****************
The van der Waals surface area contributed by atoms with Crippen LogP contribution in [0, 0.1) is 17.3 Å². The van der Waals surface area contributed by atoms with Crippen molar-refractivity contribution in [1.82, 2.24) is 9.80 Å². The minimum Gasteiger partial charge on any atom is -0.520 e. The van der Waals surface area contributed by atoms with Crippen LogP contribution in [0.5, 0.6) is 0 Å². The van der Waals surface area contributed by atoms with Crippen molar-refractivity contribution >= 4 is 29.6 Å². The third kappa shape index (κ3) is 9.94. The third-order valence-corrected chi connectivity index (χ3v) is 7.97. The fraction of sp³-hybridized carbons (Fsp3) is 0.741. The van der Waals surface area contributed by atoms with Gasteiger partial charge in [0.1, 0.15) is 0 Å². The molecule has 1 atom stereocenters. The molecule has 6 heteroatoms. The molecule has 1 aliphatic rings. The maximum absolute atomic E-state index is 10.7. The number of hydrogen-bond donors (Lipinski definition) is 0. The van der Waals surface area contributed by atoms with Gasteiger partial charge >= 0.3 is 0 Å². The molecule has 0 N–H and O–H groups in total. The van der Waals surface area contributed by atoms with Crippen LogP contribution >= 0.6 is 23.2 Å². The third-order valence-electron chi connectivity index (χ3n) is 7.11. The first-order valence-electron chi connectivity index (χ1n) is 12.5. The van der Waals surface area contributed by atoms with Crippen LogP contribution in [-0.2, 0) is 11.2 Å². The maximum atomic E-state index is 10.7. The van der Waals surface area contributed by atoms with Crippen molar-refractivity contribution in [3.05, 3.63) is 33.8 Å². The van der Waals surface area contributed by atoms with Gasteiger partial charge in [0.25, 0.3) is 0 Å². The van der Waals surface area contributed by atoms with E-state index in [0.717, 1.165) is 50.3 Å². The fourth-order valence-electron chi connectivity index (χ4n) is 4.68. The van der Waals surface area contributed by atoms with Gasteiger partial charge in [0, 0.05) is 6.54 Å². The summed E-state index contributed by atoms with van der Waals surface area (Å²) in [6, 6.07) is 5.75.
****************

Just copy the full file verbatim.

The van der Waals surface area contributed by atoms with Crippen LogP contribution in [0, 0.1) is 17.3 Å². The van der Waals surface area contributed by atoms with Crippen molar-refractivity contribution in [1.82, 2.24) is 9.80 Å². The minimum Gasteiger partial charge on any atom is -0.520 e. The van der Waals surface area contributed by atoms with Crippen LogP contribution in [0.5, 0.6) is 0 Å². The van der Waals surface area contributed by atoms with Crippen molar-refractivity contribution >= 4 is 29.6 Å². The third kappa shape index (κ3) is 9.94. The third-order valence-corrected chi connectivity index (χ3v) is 7.97. The fraction of sp³-hybridized carbons (Fsp3) is 0.741. The van der Waals surface area contributed by atoms with Gasteiger partial charge in [0.1, 0.15) is 0 Å². The molecule has 1 atom stereocenters. The molecule has 6 heteroatoms. The molecule has 1 aliphatic rings. The maximum absolute atomic E-state index is 10.7. The number of hydrogen-bond donors (Lipinski definition) is 0. The van der Waals surface area contributed by atoms with Gasteiger partial charge >= 0.3 is 0 Å². The molecule has 0 N–H and O–H groups in total. The van der Waals surface area contributed by atoms with Crippen LogP contribution >= 0.6 is 23.2 Å². The third-order valence-electron chi connectivity index (χ3n) is 7.11. The first-order valence-electron chi connectivity index (χ1n) is 12.5. The van der Waals surface area contributed by atoms with Crippen LogP contribution in [-0.2, 0) is 11.2 Å². The maximum atomic E-state index is 10.7. The van der Waals surface area contributed by atoms with Crippen molar-refractivity contribution in [3.05, 3.63) is 33.8 Å². The van der Waals surface area contributed by atoms with Gasteiger partial charge in [0.25, 0.3) is 0 Å². The van der Waals surface area contributed by atoms with E-state index in [0.717, 1.165) is 50.3 Å². The fourth-order valence-electron chi connectivity index (χ4n) is 4.68. The van der Waals surface area contributed by atoms with Gasteiger partial charge in [0, 0.05) is 6.54 Å². The summed E-state index contributed by atoms with van der Waals surface area (Å²) in [6, 6.07) is 5.75.